The White House insisted on Monday that the political dynamics behind Sonia Sotomayor's Supreme Court nomination had not changed with the Supreme Court's decision to reverse her earlier ruling on Ricci v. DeStefano.
"There is little political significance to whatever the court decided today in regard to Judge Sotomayor," said Press Secretary Robert Gibbs, when asked if the decision would make it tougher for Sotomayor to be confirmed by the Senate.
Earlier in the day the court held that the city of New Haven was wrong to scrap a promotion exam for its firefighters because none of the individuals who passed were Black or Hispanic. The decision was a rebuke, of sorts, to Sotomayor, who -- citing earlier decisions by the Second District Court of Appeals -- argued that the city was within its rights to toss away the exam. But Gibbs said the White House was not troubled by the decision, arguing that, if anything, it showed her commitment to judicial precedence.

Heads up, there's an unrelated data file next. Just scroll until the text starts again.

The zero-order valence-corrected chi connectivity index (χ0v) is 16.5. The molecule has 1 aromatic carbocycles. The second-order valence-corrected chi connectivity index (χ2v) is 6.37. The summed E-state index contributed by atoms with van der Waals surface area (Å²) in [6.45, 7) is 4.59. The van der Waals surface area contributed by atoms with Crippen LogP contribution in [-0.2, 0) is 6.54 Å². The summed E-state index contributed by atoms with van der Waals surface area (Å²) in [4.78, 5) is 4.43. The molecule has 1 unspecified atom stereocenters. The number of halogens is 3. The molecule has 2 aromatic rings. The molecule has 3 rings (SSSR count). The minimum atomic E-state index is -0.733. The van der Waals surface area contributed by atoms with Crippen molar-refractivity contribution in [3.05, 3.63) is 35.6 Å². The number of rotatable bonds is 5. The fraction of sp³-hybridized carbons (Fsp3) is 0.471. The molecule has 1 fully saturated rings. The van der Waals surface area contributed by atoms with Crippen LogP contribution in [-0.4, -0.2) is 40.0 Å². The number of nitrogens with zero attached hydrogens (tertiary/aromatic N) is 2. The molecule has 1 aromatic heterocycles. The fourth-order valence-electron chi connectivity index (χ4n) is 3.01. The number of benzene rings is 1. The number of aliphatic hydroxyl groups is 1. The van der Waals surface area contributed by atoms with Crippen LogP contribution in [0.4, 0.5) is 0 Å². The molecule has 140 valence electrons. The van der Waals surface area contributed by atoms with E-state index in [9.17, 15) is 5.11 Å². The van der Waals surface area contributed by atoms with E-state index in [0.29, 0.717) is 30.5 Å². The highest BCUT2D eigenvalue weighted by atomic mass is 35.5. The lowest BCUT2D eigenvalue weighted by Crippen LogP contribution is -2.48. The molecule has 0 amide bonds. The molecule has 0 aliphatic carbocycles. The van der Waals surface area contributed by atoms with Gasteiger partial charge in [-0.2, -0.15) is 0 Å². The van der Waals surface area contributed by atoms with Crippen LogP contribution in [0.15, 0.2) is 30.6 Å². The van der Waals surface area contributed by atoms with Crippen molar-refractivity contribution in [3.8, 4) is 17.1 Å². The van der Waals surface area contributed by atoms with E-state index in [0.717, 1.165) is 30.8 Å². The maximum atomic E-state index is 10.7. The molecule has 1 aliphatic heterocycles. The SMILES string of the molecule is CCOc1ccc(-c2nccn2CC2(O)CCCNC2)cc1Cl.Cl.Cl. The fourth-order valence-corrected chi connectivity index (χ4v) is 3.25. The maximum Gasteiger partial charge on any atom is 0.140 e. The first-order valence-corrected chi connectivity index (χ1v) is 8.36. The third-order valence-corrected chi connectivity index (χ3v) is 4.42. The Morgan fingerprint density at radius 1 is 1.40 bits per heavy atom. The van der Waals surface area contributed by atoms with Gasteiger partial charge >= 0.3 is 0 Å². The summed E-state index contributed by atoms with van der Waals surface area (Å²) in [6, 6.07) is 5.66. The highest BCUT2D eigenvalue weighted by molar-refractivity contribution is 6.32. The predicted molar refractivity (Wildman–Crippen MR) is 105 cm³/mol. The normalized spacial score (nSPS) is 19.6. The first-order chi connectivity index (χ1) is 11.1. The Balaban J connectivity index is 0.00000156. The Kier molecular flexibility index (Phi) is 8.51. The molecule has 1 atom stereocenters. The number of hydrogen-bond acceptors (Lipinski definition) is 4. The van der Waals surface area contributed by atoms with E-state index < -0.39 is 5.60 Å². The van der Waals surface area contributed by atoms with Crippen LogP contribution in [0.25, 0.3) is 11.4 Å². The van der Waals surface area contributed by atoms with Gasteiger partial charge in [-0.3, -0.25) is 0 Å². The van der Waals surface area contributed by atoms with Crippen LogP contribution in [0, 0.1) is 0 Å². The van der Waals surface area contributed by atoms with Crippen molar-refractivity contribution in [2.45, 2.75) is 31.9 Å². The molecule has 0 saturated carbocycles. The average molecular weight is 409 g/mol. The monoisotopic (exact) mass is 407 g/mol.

"I haven't talked to [the president] specifically about it," he said. "Though I think one thing that is clear is that the ruling by Judge Sotomayor was based on the precedent of the second circuit and the precedents that they considered. The Supreme Court clearly had a new interpretation for Title VII of the Civil Rights Act. Some of the very concerns that some of the members have expressed about judicial activism seem to be -- at the very least -- upside down in this case. Her ruling on the second circuit denotes that she is a follower of precedent."
The notion that Sotomayor, in this case, was the one upholding pre-existing law is something that her defenders pushed strongly after the Ricci decision was announced. And it prompted queries in the White House press corps as to whether Gibbs was accusing the Supreme Court of being activist in its decision to overturn Sotomayor and the Second District Court of Appeals' earlier decision.
Gibbs took the opportunity to press once more for Sotomayor to be seated before the new Supreme Court convened.
"I don't see that this is anything that would prevent her from a seat on the Supreme Court," he said. Noting that a case would now be decided on September 9, he added, "This underscores the importance of getting a new Supreme Court nominee."